To that extent, I agree entirely with Mr. Hoban, but I do not want credit unions and the Post Office to be excluded from providing such accounts. I do not think that is the intention of the hon. Gentleman's amendments—indeed, he has made it clear that they are probing amendments—but the Post Office and credit unions can play a role. Credit unions tend to be small and to provide a good, almost pastoral, service to some of their customers. They are in a position to say to people, "Let's sit down and talk about your budget. Let's talk about where you've got some extra money, and about the benefits of saving." The saving gateway account represents a big opportunity for credit unions and the Post Office, and I do not want anything to be done that would exclude them. I am happy to note that the hon. Gentleman has confirmed that that is not the intention of his amendments, and I think we have all-party support for how we want the accounts to operate.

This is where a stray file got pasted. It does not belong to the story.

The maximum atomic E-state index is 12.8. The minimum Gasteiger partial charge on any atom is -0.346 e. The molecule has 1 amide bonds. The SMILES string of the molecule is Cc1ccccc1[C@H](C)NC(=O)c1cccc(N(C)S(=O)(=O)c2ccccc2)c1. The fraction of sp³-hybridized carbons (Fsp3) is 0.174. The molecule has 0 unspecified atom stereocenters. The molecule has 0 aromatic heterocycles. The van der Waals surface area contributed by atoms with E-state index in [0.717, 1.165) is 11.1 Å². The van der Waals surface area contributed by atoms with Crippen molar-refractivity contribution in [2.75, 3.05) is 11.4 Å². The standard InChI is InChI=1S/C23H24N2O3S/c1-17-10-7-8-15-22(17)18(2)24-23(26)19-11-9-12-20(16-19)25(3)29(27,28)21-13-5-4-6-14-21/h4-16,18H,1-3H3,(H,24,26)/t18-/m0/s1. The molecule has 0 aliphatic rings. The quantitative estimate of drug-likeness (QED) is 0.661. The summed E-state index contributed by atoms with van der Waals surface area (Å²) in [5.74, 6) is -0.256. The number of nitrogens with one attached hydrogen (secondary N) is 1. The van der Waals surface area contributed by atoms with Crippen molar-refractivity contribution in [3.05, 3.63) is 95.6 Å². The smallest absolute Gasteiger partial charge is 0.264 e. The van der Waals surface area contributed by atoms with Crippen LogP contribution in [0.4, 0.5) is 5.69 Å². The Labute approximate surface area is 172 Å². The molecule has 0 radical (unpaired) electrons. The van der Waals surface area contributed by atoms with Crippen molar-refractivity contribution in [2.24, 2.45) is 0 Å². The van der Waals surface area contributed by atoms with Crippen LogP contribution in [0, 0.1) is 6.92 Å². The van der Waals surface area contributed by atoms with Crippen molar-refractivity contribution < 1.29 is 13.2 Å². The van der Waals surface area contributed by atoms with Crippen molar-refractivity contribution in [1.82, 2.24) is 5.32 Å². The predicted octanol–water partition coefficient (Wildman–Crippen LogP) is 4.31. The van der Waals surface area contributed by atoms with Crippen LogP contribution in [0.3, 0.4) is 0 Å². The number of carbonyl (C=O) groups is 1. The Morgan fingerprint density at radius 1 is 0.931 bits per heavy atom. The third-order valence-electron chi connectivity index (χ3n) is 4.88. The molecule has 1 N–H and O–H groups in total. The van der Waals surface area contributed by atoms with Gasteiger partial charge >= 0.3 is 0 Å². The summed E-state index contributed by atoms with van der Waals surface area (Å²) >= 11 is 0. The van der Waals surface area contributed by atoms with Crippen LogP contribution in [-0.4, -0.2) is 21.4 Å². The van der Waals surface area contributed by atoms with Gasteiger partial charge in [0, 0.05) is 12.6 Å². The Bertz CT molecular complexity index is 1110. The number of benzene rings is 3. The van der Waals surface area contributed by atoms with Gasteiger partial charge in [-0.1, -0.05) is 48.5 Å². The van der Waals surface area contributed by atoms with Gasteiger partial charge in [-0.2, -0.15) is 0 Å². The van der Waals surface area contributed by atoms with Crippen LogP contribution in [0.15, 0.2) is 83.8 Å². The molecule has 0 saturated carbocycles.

I do not understand why the hon. Gentleman should propose in his amendment 6 to "leave out paragraph (e)"—I assume, again, that it is a probing amendment. I would have thought that making an option for electronic filing was a way of reducing costs for those who provide these accounts. If the effect of the amendment would be to prevent the Government from allowing people to file their returns electronically, we might be inadvertently increasing costs. I suspect that is not the hon. Gentleman's intention, and I agree with him that our objective must be to keep the administrative costs as low as possible so that there is a plurality of providers, who are willing to provide the broad range of services that we want those who take out a saving gateway account to have.